Epinephrine and norepinephrine are secreted by adrenal medulla in response to stress of any kind and during emergency situations and are called emergency hormones or hormones of flight, or fight.
Steroid hormones such as cortisol, testosterone, estradiol and progesterone, mostly regulate gene expression or chromosome fiinction by the interaction of hormone-receptor complex with the genome. So, these easily pass through the cell membrane of the target cell and bind to a receptor inside it.
Hormone action involves their reception by target cells. Specific proteins called hormone receptors that are located in target tissues only bind with these hormones. Hormone receptor may be of two types membrane bound receptor and intracellular receptors. Steroid hormones etc., bind with intracellular receptors
Posterior lobe of pituitary stores and releases two hormones, called oxytocin and vasopressin. These hormones are actually produced by the nuerosecretary cells in the hypothalamus and stand in the terminals of their axons that pass into the posterior lobe through a stalk. They are released via posterior lobe when required. Vasopressin is also called antidiuretic hormone (ADH). It decreases the loss of water in the urine by increasing reabsorption of water in the distal convoluted tubules, collecting tubules and collecting ducts in the kidneys, i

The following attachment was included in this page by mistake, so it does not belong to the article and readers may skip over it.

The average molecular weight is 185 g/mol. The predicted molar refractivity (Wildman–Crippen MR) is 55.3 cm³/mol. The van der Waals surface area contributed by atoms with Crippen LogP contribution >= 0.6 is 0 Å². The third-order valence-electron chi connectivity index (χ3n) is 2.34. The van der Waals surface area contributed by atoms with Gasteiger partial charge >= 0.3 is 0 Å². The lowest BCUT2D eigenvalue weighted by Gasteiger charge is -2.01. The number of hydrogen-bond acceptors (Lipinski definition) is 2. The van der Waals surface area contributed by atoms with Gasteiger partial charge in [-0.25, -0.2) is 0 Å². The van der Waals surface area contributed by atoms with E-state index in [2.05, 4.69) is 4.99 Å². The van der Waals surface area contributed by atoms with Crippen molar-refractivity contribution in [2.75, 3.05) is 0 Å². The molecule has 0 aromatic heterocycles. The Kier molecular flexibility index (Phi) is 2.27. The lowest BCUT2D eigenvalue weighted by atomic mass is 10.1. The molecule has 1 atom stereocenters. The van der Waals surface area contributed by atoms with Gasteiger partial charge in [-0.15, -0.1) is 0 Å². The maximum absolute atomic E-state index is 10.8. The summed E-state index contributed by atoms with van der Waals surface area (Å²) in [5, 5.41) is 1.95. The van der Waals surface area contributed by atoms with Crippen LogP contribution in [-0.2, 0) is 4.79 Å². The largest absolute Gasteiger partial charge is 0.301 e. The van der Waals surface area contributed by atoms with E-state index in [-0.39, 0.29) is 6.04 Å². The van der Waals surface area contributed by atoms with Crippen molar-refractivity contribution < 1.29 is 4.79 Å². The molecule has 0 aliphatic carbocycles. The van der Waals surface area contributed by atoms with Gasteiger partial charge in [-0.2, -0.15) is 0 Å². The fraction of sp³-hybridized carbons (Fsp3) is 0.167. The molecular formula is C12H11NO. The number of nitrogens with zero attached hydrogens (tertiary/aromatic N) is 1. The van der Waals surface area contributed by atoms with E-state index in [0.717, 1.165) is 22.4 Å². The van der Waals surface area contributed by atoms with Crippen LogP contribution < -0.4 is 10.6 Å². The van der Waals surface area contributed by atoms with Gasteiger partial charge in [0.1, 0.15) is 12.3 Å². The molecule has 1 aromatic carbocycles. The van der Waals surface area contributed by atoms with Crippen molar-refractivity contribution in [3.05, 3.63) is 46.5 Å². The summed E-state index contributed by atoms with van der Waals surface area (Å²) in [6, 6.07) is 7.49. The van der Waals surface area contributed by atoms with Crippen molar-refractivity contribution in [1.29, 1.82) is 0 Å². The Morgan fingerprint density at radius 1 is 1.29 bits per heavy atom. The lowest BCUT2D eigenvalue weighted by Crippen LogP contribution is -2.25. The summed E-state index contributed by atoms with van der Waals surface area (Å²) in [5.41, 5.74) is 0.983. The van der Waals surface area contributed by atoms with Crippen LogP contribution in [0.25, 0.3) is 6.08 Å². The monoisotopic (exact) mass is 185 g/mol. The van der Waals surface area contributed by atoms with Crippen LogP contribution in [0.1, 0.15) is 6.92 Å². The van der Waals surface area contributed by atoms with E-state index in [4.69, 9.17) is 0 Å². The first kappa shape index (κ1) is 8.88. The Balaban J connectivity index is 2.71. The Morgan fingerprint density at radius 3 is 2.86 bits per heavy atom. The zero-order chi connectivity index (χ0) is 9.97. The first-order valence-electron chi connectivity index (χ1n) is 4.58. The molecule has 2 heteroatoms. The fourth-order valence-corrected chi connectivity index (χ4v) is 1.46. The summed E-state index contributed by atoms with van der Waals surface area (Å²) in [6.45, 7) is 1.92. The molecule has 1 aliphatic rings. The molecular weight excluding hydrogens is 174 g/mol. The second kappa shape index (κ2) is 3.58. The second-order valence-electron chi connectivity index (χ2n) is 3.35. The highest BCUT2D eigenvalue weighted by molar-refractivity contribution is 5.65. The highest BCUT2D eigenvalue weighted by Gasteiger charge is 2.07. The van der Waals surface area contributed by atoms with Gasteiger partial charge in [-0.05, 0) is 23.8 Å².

The correct option for the three blanks A, B and C are ovary, glucagon and growth hormone respectively. Estrogens are secreted by the Graafian follicle, which surrounds the mature ovum in the ovary and stimulate the female reproductive tract to grow to lull size and become functional. They also stimulate the differentiation of ova (oogenesis) in the ovary and stimulate the development of accessory sex characters such as enlargement of breasts, broadening of pelvis, growth of pubic and auxiliary hair, deposition of fat in the thigh; and onset of menstrual cycle. Glucagon is secreted by the alpha cells of the islets of Langerhans in response to a fall in the blood glucose level. Somatotrophic or growth hormone (STH or GH) or somatotrophin hormone is secreted by the anterior lobe of pituitary. Growth hormone stimulates growth and development of all tissues by accelerating protein-synthesis and cell-division and by retaining calcium in the body. Over secretion of growth hormone leads to gigantism.
Melatonin is a hormone secreted by the pineal gland and retinas of vertebrates. Melatonin secretion by the pineal is linked to the dark-light cycle of the organism’s environment, being greatest at night and lowest by day. The hormone is involved in regulating certain diurnal and seasonal changes in the body, such as the reproductive- cycle in seasonally breeding animals. It is used as a drug to treat sleep disorders and symptoms of jet lag.